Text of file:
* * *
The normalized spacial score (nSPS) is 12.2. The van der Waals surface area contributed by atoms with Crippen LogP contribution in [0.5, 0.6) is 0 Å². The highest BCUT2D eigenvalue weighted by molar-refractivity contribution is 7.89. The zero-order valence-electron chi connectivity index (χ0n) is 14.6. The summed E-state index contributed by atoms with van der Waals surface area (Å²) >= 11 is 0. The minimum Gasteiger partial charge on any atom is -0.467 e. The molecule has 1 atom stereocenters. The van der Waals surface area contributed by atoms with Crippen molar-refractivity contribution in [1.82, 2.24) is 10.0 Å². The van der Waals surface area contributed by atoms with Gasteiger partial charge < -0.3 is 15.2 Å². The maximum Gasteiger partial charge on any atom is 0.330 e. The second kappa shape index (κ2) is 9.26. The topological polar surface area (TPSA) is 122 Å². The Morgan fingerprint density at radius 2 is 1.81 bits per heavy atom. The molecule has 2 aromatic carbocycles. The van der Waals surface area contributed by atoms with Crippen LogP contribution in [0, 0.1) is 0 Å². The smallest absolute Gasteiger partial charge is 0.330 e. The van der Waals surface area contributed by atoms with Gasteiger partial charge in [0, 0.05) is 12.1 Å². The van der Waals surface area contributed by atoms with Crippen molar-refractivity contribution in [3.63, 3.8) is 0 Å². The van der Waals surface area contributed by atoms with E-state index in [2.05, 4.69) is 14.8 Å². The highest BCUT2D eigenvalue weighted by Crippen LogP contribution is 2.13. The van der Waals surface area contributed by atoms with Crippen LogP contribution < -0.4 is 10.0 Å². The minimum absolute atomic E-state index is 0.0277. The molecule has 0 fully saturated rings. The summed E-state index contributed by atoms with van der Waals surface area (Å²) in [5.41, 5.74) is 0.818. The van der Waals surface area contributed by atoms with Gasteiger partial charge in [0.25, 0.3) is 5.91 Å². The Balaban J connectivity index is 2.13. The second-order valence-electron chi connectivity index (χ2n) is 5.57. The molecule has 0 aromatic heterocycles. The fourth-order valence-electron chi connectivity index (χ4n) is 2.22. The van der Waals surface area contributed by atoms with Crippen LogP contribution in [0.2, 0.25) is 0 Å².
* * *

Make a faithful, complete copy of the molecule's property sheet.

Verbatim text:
The normalized spacial score (nSPS) is 12.2. The van der Waals surface area contributed by atoms with Crippen LogP contribution in [0.5, 0.6) is 0 Å². The highest BCUT2D eigenvalue weighted by molar-refractivity contribution is 7.89. The zero-order valence-electron chi connectivity index (χ0n) is 14.6. The summed E-state index contributed by atoms with van der Waals surface area (Å²) >= 11 is 0. The minimum Gasteiger partial charge on any atom is -0.467 e. The molecule has 1 atom stereocenters. The van der Waals surface area contributed by atoms with Crippen molar-refractivity contribution in [1.82, 2.24) is 10.0 Å². The van der Waals surface area contributed by atoms with Gasteiger partial charge < -0.3 is 15.2 Å². The maximum Gasteiger partial charge on any atom is 0.330 e. The second kappa shape index (κ2) is 9.26. The topological polar surface area (TPSA) is 122 Å². The Morgan fingerprint density at radius 2 is 1.81 bits per heavy atom. The molecule has 2 aromatic carbocycles. The van der Waals surface area contributed by atoms with Crippen LogP contribution in [0, 0.1) is 0 Å². The smallest absolute Gasteiger partial charge is 0.330 e. The van der Waals surface area contributed by atoms with Gasteiger partial charge in [0, 0.05) is 12.1 Å². The van der Waals surface area contributed by atoms with Crippen molar-refractivity contribution in [3.63, 3.8) is 0 Å². The van der Waals surface area contributed by atoms with E-state index in [2.05, 4.69) is 14.8 Å². The highest BCUT2D eigenvalue weighted by Crippen LogP contribution is 2.13. The van der Waals surface area contributed by atoms with Crippen LogP contribution < -0.4 is 10.0 Å². The minimum absolute atomic E-state index is 0.0277. The molecule has 0 fully saturated rings. The summed E-state index contributed by atoms with van der Waals surface area (Å²) in [5.41, 5.74) is 0.818. The van der Waals surface area contributed by atoms with Gasteiger partial charge in [0.25, 0.3) is 5.91 Å². The Balaban J connectivity index is 2.13. The second-order valence-electron chi connectivity index (χ2n) is 5.57. The molecule has 0 aromatic heterocycles. The fourth-order valence-electron chi connectivity index (χ4n) is 2.22. The van der Waals surface area contributed by atoms with Crippen LogP contribution in [0.2, 0.25) is 0 Å².